Back in New Zealand in 1938 he was finally allowed to join the Seaman’s Union, beginning a lifelong love of unionism. He could not keep out of the courts, charged with drunkenness in 1939 and unjustly with assault of soldiers in 1941 and fined five pounds. In 18 months there were two more minor convictions, all used against him to paint him as a troublemaker in Mount Isa two decades later.

In 1941 his ship landed in Tahiti, and he was beguiled by the charms of local women. He lived in a grass and bamboo hut for a week and reluctantly sailed for San Francisco where he decided to take a bus to Vancouver, sneaking across the border on foot. There he took on a new identity Eugene Markey of Ontario. He met and married Pearl in 1942 as he worked the tugboats and organised the union. His success in improving pay and conditions got him and the union notice.

To earn extra money he went back to wrestling organising bouts with friends from gym and charging admission. He wrestled as Gentleman Gene and became popular with crowds of 6000 attending. Mackie said wrestling was neither real nor fake. It’s a form of dramatic entertainment with elements of acting, gymnastics and ballet dancing, he said, and professionals jazzed up the contest giving it form and meaning.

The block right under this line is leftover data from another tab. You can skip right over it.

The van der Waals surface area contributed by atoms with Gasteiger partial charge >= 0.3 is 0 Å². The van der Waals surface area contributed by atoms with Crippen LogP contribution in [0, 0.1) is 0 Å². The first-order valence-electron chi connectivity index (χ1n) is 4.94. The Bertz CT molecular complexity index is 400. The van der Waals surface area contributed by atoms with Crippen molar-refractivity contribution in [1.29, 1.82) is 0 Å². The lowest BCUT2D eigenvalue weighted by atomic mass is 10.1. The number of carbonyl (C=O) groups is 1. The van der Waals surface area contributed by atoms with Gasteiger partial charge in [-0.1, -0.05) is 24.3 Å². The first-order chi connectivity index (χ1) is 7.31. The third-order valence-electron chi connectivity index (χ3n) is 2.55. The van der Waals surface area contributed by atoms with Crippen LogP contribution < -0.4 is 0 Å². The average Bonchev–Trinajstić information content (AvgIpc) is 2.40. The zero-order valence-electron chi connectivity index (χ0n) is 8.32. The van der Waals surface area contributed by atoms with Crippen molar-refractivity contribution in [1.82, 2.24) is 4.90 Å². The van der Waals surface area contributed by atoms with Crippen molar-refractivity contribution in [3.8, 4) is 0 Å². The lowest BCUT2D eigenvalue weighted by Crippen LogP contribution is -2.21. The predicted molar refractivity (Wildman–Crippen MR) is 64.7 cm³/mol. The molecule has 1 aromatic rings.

With the war on, Mackie was considered an essential worker as a seaman and moved cargo in dangerous waters around the world including freezing Murmansk in the USSR, where he was delighted to be in “the land of the workers”. Back home he was approached to join the Canadian Communist Party but he didn’t like the theoretical approach of its middle-class members and they huffily labelled him an anarchist.

Mackie preferred unions, saying his vocation was “organising the unorganised.” He earned a reputation as a brilliant talker and tough negotiator. He was elected to the Vancouver trades council and trained up other union delegates. At the library he studied union history, learned about the Wobblies and read the novels of Upton Sinclair, John Dos Passos and Jack London. The Seafarers Union invited him to New York and organise their workers there. He accepted but Pearl wouldn’t go and their three year marriage ended.

He still went to sea and sailed to St Nazaire in Brittany after D-Day where he saw destroyed buildings and ships though the German U-Boat workshops were still standing. Back in New York he got into pro-wrestling and went on a lucrative tour of the Americas to leave him quite wealthy by war’s end. His tough training in the ring helped him deal with the hurly-burly of New York’s dangerous waterfront and its private armies of strikebreakers and gangsters and standover men. There was rough tactics on both sides. When police on horseback broke up a strike, unionists threw marbles on the ground causing the horses to fall.